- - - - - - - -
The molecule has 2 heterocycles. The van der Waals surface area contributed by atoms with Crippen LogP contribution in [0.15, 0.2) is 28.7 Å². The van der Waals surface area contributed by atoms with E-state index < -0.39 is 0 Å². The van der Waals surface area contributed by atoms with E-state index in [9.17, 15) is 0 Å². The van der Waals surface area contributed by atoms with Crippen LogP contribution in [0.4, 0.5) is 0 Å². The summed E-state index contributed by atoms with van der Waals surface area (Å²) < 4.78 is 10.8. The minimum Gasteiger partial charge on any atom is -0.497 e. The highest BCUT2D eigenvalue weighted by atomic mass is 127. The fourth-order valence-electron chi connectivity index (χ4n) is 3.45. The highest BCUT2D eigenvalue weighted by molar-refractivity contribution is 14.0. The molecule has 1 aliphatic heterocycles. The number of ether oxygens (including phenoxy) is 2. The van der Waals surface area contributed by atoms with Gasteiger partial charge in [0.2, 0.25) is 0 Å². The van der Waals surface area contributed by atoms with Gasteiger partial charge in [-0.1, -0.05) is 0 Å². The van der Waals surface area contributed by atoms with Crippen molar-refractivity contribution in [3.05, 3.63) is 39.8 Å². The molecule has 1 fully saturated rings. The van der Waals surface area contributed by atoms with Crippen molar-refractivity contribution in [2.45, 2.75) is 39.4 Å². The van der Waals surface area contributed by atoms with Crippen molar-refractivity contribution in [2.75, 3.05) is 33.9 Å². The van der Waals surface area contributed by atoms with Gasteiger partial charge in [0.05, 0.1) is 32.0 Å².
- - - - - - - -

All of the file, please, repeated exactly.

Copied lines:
The molecule has 2 heterocycles. The van der Waals surface area contributed by atoms with Crippen LogP contribution in [0.15, 0.2) is 28.7 Å². The van der Waals surface area contributed by atoms with E-state index < -0.39 is 0 Å². The van der Waals surface area contributed by atoms with E-state index in [9.17, 15) is 0 Å². The van der Waals surface area contributed by atoms with Crippen LogP contribution in [0.4, 0.5) is 0 Å². The summed E-state index contributed by atoms with van der Waals surface area (Å²) < 4.78 is 10.8. The minimum Gasteiger partial charge on any atom is -0.497 e. The highest BCUT2D eigenvalue weighted by atomic mass is 127. The fourth-order valence-electron chi connectivity index (χ4n) is 3.45. The highest BCUT2D eigenvalue weighted by molar-refractivity contribution is 14.0. The molecule has 1 aliphatic heterocycles. The number of ether oxygens (including phenoxy) is 2. The van der Waals surface area contributed by atoms with Gasteiger partial charge in [0.2, 0.25) is 0 Å². The van der Waals surface area contributed by atoms with Gasteiger partial charge in [-0.1, -0.05) is 0 Å². The van der Waals surface area contributed by atoms with Crippen molar-refractivity contribution in [3.05, 3.63) is 39.8 Å². The molecule has 1 fully saturated rings. The van der Waals surface area contributed by atoms with Crippen molar-refractivity contribution in [2.45, 2.75) is 39.4 Å². The van der Waals surface area contributed by atoms with Crippen molar-refractivity contribution in [2.75, 3.05) is 33.9 Å². The van der Waals surface area contributed by atoms with Gasteiger partial charge in [0.05, 0.1) is 32.0 Å².